Justin, who soaked up everything he experienced at Dwight, says that his spark of genius is creating a community through music. Indeed, he has fostered musical connections in his grade and with peers worldwide through Dwight’s global music festivals.
Extending their original Corner Sessions idea, Justin and Marlowe took their next collaboration into the virtual realm to raise money for COVID-19 relief efforts. Over the summer, the duo encouraged performers who have recording capabilities at home to participate. The result was a benefit concert with students in New York, London, and Dubai sharing their talents for the greater good. This student-led concert premiered last month and exceeded its fundraising goal to support the COVID-19 Solidarity Response Fund and The Dwight School Foundation. If you missed it, you can listen to the concert here and still contribute.
After trying so many instruments, it is through his voice that Justin feels he can best express himself. He is busy writing and producing more songs — and draws the accompanying artwork — hoping to build a fanbase through a variety of platforms, including Spotify, Soundcloud, and Apple Music. Click here to listen.
Asked how he would describe his style, Justin says, “I have consumed so much music over the last two years to break barriers in my own palette that I’m still trying to figure out my own sound. Give me a couple of years and I’ll get back to you!”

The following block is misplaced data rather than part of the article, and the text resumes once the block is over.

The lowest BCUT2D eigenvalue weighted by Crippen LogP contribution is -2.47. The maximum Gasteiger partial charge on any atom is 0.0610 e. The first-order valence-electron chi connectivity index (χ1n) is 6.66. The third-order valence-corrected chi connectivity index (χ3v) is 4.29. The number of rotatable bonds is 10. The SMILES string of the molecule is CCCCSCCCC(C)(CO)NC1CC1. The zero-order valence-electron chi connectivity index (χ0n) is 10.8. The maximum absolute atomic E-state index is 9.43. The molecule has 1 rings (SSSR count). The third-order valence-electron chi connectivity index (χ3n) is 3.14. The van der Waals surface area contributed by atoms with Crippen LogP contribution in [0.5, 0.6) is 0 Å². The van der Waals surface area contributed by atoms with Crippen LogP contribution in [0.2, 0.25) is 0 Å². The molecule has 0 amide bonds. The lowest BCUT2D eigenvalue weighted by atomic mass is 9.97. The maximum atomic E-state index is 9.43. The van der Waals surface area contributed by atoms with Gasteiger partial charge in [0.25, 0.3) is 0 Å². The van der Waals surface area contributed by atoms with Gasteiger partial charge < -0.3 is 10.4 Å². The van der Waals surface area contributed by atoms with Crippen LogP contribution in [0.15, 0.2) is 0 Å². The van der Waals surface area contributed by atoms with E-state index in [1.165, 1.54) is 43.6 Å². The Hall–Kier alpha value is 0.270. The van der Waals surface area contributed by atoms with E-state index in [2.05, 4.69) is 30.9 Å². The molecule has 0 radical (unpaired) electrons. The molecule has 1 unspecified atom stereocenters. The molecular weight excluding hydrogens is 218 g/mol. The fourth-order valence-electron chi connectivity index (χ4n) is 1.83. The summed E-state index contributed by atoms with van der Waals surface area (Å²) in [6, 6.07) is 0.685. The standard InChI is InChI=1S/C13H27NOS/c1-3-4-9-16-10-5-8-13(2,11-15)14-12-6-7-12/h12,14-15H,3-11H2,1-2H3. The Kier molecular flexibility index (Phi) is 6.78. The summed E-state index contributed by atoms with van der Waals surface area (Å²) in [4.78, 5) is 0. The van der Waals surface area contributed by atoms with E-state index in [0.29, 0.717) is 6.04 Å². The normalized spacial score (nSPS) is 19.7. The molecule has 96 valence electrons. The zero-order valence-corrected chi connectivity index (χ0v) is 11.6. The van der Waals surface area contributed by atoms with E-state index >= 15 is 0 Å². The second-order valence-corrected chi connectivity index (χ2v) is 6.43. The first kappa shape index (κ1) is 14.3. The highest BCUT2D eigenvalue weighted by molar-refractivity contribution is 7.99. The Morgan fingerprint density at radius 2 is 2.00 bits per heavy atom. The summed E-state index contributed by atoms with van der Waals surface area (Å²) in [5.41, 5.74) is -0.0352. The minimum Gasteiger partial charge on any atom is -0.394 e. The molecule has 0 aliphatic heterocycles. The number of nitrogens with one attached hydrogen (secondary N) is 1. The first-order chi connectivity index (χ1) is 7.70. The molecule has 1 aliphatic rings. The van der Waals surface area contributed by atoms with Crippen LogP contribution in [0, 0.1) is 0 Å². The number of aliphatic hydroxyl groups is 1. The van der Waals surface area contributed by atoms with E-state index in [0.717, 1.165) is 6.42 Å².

The next few years will also include graduating from Dwight this spring and starting college, where Justin plans to continue studying music. “Of course, I would love to become a professional musician, as that would be a dream, but I also plan to study Economics to have a foot in both worlds, which will offer more freedom,” he says. “I want to go to a school with a great music program in a city with a strong music presence. I’ve been looking forward to that moment for a long time!”
We know that wherever he attends college, Justin will not only become part of the music community, he will also help to strengthen it!
To hear Justin share his musical journey, click here.
- Student Spark